MEMPHIS, Tenn. – Measures to contain the coronavirus affect FedEx shipping services to and from China.
FedEx Express’ international priority freight and international economy freight shipments to China see longer transit times – ranging from one to three additional business days – because of coronavirus containment efforts, according to a company service alert.
Temporary service suspensions are in place for certain FedEx Express Europe-to-China services, including all international economy freight shipments, the alert said Feb. 20.
More than 2,800 people have died from the coronavirus outbreak concentrated in China, and more than 82,000 cases have been confirmed as the virus has quickly spread.
FedEx was among the companies that saw their stock prices tumble early this week amid worries over the spread of coronavirus. After closing at $163.25 per share Friday, FedEx stock traded at $145.10 Wednesday afternoon.
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The outbreak rattled global supply chains as air and ocean freight shipments were hit by “unavoidable service impacts,” FedEx Logistics said in a service alert Monday.
“With a reduction in the active Chinese labor force and business closures imposed by an extension of the (Chinese New Year) holiday, there are indications there could be additional potential impacts on global supply chains,” the company said.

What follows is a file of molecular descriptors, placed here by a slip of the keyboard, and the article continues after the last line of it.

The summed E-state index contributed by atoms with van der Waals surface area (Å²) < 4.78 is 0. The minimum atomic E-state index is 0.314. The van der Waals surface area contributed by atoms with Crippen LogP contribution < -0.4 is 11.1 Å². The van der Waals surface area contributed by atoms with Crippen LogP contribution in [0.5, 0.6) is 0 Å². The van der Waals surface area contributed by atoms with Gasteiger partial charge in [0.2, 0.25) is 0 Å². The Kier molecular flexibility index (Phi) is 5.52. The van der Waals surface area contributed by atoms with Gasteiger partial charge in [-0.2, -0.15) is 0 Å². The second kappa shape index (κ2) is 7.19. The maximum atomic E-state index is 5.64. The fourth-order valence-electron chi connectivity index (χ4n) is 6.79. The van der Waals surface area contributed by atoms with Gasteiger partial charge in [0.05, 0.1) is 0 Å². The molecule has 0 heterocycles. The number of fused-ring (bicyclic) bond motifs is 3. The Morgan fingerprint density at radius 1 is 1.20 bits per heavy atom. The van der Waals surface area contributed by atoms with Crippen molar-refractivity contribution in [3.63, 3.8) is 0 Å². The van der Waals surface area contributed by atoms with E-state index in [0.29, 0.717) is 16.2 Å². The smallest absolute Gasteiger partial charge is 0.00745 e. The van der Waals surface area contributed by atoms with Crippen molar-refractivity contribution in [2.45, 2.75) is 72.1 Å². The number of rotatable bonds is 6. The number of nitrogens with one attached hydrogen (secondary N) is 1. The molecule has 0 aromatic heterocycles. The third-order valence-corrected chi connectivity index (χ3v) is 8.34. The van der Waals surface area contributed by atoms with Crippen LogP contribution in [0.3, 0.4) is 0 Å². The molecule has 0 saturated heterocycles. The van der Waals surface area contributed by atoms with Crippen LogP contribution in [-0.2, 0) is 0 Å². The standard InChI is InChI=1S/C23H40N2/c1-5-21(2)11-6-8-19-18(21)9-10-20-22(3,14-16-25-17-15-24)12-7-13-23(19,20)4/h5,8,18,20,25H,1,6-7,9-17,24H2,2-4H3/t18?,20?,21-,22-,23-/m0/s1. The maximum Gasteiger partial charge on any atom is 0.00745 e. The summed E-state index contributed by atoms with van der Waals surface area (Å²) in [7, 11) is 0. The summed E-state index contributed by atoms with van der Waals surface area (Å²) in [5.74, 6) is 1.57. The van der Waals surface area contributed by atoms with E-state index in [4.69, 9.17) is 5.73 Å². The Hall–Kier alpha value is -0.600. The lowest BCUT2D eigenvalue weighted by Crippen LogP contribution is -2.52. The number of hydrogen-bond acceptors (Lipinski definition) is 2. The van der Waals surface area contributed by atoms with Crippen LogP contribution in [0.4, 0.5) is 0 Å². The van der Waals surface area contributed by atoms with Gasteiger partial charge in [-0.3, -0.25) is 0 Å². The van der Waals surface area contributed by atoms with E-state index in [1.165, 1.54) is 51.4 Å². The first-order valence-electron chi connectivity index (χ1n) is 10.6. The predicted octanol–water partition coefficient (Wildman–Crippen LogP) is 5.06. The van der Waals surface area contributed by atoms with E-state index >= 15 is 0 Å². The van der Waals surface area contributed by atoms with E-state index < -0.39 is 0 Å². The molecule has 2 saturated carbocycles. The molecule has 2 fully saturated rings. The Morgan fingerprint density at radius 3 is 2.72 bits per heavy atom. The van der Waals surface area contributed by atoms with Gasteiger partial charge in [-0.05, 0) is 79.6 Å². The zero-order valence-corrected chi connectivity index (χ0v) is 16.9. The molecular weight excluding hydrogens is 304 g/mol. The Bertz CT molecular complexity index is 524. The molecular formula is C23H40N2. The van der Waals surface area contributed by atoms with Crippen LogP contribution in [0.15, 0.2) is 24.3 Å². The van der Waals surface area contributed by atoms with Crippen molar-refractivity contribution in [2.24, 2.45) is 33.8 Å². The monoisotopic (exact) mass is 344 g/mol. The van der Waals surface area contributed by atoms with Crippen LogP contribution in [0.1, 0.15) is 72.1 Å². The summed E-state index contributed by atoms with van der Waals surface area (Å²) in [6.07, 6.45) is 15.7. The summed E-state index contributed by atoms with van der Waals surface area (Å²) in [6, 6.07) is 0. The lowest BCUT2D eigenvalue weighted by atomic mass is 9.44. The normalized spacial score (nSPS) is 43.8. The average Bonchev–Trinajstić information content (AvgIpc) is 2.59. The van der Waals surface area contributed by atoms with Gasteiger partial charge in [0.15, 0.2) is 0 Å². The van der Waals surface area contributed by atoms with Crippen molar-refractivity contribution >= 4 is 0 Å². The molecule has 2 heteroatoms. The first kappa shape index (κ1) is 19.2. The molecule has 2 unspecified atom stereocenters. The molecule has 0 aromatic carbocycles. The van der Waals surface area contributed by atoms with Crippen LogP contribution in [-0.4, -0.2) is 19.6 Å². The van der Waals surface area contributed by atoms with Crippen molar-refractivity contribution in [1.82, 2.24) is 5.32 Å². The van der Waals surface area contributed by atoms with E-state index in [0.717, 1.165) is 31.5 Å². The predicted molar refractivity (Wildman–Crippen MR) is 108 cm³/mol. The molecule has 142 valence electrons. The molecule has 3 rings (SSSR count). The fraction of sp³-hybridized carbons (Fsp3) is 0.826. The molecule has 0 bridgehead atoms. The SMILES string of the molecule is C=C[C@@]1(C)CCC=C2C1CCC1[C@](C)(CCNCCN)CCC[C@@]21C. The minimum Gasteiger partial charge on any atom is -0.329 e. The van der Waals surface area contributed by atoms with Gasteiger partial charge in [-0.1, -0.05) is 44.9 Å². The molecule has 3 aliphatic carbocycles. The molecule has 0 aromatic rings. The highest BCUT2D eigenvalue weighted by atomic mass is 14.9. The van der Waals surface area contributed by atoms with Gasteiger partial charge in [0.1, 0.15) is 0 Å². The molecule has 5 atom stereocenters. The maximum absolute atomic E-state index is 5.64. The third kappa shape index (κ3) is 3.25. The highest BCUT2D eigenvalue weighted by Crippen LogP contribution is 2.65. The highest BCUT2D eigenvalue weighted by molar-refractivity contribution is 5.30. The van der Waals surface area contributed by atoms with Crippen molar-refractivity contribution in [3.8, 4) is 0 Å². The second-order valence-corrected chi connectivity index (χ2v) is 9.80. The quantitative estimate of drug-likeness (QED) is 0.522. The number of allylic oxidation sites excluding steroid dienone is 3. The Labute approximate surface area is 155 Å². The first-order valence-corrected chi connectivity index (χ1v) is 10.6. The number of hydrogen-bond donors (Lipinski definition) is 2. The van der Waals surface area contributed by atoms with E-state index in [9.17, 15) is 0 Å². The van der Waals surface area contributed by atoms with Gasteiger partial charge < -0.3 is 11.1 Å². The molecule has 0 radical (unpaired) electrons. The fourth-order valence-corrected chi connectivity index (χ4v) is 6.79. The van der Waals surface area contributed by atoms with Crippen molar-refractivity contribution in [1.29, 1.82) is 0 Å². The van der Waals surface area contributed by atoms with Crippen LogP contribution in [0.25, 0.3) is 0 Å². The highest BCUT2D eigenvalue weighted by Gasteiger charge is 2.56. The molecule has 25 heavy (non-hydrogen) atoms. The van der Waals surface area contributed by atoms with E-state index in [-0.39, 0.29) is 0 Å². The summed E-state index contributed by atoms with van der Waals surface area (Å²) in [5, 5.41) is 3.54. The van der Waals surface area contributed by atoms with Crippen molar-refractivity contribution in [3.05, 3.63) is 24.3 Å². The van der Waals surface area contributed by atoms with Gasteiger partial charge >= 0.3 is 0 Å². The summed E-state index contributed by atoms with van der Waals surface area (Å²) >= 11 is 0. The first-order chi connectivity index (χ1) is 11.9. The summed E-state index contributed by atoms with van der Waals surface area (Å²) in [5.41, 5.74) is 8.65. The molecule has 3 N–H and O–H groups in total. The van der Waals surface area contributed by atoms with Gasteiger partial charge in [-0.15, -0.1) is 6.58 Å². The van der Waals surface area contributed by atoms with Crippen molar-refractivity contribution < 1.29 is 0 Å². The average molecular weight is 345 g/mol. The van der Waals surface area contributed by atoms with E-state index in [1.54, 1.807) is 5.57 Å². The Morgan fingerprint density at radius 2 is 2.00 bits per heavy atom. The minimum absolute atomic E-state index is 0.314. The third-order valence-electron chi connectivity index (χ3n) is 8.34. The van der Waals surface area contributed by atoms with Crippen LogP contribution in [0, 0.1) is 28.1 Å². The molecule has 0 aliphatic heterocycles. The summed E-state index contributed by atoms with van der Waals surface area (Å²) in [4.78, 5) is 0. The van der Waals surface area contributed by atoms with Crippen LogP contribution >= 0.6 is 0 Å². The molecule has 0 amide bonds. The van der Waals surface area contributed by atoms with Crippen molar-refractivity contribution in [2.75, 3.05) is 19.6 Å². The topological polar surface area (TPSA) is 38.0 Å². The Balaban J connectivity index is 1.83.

FedEx Express listed 17 Chinese cities where pickup and delivery services are under a temporary service suspension, except for shipments tied to relief efforts.
Containment efforts also affect service outside China. FedEx Express said longer transit times would be in place for shipments to and from Vietnam, which borders China.
How much the coronavirus outbreak will affect FedEx’s business is unclear, but the company is heavily tied to the world economy. FedEx said Jan. 31 in an economic update that the coronavirus outbreak is among the risk factors for global economic growth.
FedEx Express was struggling before the coronavirus outbreak. The air cargo industry hit a rough patch in 2019, when the International Air Transport Association reported air freight markets had their weakest year since 2009’s global financial crisis. Demand fell by 3.3% from 2018 to 2019 as global trade growth slowed.
Air cargo demand could rebound in 2020 as trade tensions between countries fade, according to the IATA.
“While these are easing, there is little relief in that good news as we are in unknown territory with respect to the eventual impact of the coronavirus on the global economy,” IATA CEO Alexandre de Juniac said in a statement. “With all the restrictions being put in place, it will certainly be a drag on economic growth. And, for sure, 2020 will be another challenging year for the air cargo business.”
The coronavirus is expected to cause an economic disruption much greater than SARS, the virus that caused a global outbreak in 2003, did, said Moody’s Analytics chief economist Mark Zandi. China is a much more significant player in the global economy, he said in an analysis.
Retailers have not fully accounted for supply chain disruptions, said Oliver Chen, a retail analyst at financial services firm Cowen. E-commerce sales, a booming delivery segment for FedEx, will be pressured by containment measures, “given logistical challenges with shipping,” he said in a note.